Uber fined $412,500 for spam

By AdNews | 26 October 2023

Uber has been fined $412,500 for sending more than 2 million emails in breach of Australian spam laws.

An Australian Communications and Media Authority (ACMA) investigation found the rideshare company sent more than 2 million marketing emails to customers without an unsubscribe facility.

More than 500,000 of the messages were sent to customers who had previously unsubscribed.

The emails were sent on a single day in January this year as part of an advertising campaign for an alcohol home delivery service. The investigation found that the breaches occurred because Uber mischaracterised the emails as non-commercial.

ACMA chair Nerida O’Loughlin said it was unacceptable that a company like Uber that conducts high volume marketing did not have robust systems in place to consistently and accurately categorise consumer messages.

“In this case, an avoidable error has led to more than 2 million messages being sent without a way for people to unsubscribe," she said.

"This error was compounded by the fact that half a million of those messages were sent to people who had previously opted out.”

“Consumers are fed up with their wishes not being respected. People rightly expect to have choice over who contacts them for marketing purposes."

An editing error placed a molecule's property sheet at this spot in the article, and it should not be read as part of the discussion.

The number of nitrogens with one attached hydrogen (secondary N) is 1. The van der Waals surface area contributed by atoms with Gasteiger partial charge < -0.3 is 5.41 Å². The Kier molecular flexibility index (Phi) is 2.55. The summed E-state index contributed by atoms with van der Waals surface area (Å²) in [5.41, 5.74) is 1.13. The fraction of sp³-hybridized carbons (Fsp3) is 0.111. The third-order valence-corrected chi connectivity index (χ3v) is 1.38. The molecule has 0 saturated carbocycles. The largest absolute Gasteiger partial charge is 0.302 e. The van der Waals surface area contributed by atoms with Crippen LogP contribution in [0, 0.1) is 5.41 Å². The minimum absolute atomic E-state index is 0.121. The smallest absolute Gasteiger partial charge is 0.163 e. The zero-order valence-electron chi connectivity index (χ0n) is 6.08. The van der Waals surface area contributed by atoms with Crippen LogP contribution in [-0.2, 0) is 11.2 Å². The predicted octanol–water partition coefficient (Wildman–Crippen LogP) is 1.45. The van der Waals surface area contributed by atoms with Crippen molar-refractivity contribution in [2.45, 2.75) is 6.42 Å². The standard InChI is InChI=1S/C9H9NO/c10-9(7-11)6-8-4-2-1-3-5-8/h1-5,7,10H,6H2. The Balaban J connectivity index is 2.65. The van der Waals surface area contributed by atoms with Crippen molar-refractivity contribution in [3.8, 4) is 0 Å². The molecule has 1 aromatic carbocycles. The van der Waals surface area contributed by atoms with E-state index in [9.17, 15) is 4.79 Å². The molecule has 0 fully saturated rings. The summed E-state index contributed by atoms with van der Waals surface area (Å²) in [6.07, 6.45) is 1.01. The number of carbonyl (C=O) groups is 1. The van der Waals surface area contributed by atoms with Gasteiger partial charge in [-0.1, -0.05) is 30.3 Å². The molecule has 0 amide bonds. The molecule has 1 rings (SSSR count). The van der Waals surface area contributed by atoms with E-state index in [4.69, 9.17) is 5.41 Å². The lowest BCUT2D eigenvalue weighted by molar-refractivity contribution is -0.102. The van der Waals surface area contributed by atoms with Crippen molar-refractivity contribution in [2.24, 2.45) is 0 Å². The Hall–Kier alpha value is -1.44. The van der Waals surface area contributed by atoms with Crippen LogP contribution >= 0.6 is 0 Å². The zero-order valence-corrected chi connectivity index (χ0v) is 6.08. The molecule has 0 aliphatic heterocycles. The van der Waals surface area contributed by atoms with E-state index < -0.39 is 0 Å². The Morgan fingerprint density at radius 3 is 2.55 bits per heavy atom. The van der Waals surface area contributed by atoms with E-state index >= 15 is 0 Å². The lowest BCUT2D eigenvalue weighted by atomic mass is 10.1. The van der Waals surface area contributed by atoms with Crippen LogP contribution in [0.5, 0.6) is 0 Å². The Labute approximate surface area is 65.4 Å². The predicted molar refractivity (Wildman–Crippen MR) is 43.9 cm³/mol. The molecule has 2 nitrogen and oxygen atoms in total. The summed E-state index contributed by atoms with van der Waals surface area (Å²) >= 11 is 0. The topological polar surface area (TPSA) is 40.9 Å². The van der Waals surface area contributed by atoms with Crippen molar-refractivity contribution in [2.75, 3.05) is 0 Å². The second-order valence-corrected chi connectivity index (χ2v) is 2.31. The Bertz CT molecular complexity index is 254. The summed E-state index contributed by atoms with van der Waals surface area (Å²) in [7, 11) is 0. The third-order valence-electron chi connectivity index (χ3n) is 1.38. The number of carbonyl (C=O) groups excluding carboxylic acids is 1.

In a statement to AdNews, an Uber spokesperson said: “Simply put, we made a mistake in sending out these marketing emails, and we worked collaboratively with ACMA to address and resolve it.

"We apologise to everyone who was impacted by this oversight.  We take seriously our obligations under the Spam Act, and we have introduced additional measures to prevent this from happening again.”

The Spam Act requires businesses to have consent before they can send direct electronic marketing messages to consumers. Businesses must also provide recipients with the option to unsubscribe within messages.

O'Loughlin said ACMA is actively monitoring Uber’s compliance and will not hesitate to take stronger action if it doesn’t comply in the future.

“This is a warning to all businesses conducting e-marketing that they should be actively and regularly reviewing their marketing to ensure it is compliant," she said.

“We are particularly concerned about direct marketing that involves gambling, alcohol and ‘buy-now, pay-later' products and services that may lead to significant harm for people in vulnerable circumstances.”

This action follows recent enforcement taken against other companies that have breached the spam laws, including Ticketek, DoorDash and CommBank.

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